Lyft Driver Destination turns commuters into cabbies

With the Uber controversy still raging, rival ride-sharing service Lyft believes more granular control over when, exactly, you have strangers in your car will not only add more cash to more drivers' pockets, but cut down on commute congestion too. Building on Lyft Line, which began rolling out – controversially – in September, Driver Destination allows Lyft drivers to only give rides on routes they would previously have driven alone, such as on their way into work or when running to the store.

According to Lyft, not only could it add $400 to drivers' pockets each month, but it might make the overall commute more palatable by cutting down the number of cars squeezed onto the highways.

In contrast to the regular Lyft, which works as a taxi replacement, Lyft Line takes a destination and then tries to locate another potential fare who is also wanting to go somewhere on that route. The result for the passenger is a split cost of travel.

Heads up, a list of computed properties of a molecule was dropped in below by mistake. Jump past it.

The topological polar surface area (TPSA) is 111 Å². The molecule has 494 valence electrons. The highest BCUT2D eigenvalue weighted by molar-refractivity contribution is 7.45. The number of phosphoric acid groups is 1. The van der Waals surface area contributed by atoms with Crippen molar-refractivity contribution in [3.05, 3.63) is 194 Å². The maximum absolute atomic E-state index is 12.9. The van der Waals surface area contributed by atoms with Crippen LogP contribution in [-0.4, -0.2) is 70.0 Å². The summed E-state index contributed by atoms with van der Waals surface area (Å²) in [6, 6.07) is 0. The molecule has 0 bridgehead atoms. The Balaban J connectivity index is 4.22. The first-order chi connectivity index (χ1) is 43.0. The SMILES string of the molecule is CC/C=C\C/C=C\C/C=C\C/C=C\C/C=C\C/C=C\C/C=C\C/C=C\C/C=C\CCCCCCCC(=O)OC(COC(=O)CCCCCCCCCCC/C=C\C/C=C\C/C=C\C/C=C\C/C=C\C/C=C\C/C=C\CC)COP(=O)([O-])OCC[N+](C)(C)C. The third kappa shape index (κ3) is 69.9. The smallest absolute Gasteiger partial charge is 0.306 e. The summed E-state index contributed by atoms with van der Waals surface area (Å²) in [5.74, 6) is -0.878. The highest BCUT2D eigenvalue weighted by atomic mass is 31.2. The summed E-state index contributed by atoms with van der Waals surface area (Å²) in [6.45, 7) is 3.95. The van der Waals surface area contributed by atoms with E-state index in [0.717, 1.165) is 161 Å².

Driver Destination does the same sort of thing, but for the driver instead. Much in the way that the Lyft Line passenger can set their destination and be paired with someone else going their way, the Lyft driver inputs their intended location too, such as their place of work.

The system then attempts to match them with another person going the same way, or at least a similar location with minimal deviations.

Lyft says it expects Driver Destination to be popular with regular commuters, who might normally be traveling on their own but who could in fact make a little cash every day by allowing someone else to hop into the passenger seat.

According to the company, the system was the goal Lyft originally had in mind when it launched Lyft Line (and indeed Zimride before it). Lyft Driver Destination launches in San Francisco and Los Angeles today.